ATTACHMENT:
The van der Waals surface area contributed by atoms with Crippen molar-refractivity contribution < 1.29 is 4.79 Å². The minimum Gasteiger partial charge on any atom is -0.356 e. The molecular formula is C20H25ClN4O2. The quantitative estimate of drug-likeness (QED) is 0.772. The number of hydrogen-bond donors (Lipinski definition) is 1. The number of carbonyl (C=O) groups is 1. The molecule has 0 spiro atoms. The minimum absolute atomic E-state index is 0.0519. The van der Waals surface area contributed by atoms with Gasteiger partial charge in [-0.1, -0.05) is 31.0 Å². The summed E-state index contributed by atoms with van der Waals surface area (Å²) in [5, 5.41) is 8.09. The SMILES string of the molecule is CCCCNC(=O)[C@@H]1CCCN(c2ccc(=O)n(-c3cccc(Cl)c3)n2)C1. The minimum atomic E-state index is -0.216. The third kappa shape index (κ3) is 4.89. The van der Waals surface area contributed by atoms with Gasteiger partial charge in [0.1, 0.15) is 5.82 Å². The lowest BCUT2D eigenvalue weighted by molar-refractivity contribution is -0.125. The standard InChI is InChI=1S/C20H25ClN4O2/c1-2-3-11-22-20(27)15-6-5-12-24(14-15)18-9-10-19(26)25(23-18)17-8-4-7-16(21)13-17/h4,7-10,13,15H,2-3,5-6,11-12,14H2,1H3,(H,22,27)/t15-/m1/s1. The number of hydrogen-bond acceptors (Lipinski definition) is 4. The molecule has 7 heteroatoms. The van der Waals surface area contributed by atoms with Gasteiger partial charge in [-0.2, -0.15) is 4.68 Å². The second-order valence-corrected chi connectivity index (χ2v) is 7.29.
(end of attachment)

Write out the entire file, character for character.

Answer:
The van der Waals surface area contributed by atoms with Crippen molar-refractivity contribution < 1.29 is 4.79 Å². The minimum Gasteiger partial charge on any atom is -0.356 e. The molecular formula is C20H25ClN4O2. The quantitative estimate of drug-likeness (QED) is 0.772. The number of hydrogen-bond donors (Lipinski definition) is 1. The number of carbonyl (C=O) groups is 1. The molecule has 0 spiro atoms. The minimum absolute atomic E-state index is 0.0519. The van der Waals surface area contributed by atoms with Gasteiger partial charge in [-0.1, -0.05) is 31.0 Å². The summed E-state index contributed by atoms with van der Waals surface area (Å²) in [5, 5.41) is 8.09. The SMILES string of the molecule is CCCCNC(=O)[C@@H]1CCCN(c2ccc(=O)n(-c3cccc(Cl)c3)n2)C1. The minimum atomic E-state index is -0.216. The third kappa shape index (κ3) is 4.89. The van der Waals surface area contributed by atoms with Gasteiger partial charge in [0.1, 0.15) is 5.82 Å². The lowest BCUT2D eigenvalue weighted by molar-refractivity contribution is -0.125. The standard InChI is InChI=1S/C20H25ClN4O2/c1-2-3-11-22-20(27)15-6-5-12-24(14-15)18-9-10-19(26)25(23-18)17-8-4-7-16(21)13-17/h4,7-10,13,15H,2-3,5-6,11-12,14H2,1H3,(H,22,27)/t15-/m1/s1. The number of hydrogen-bond acceptors (Lipinski definition) is 4. The molecule has 7 heteroatoms. The van der Waals surface area contributed by atoms with Gasteiger partial charge in [-0.2, -0.15) is 4.68 Å². The second-order valence-corrected chi connectivity index (χ2v) is 7.29.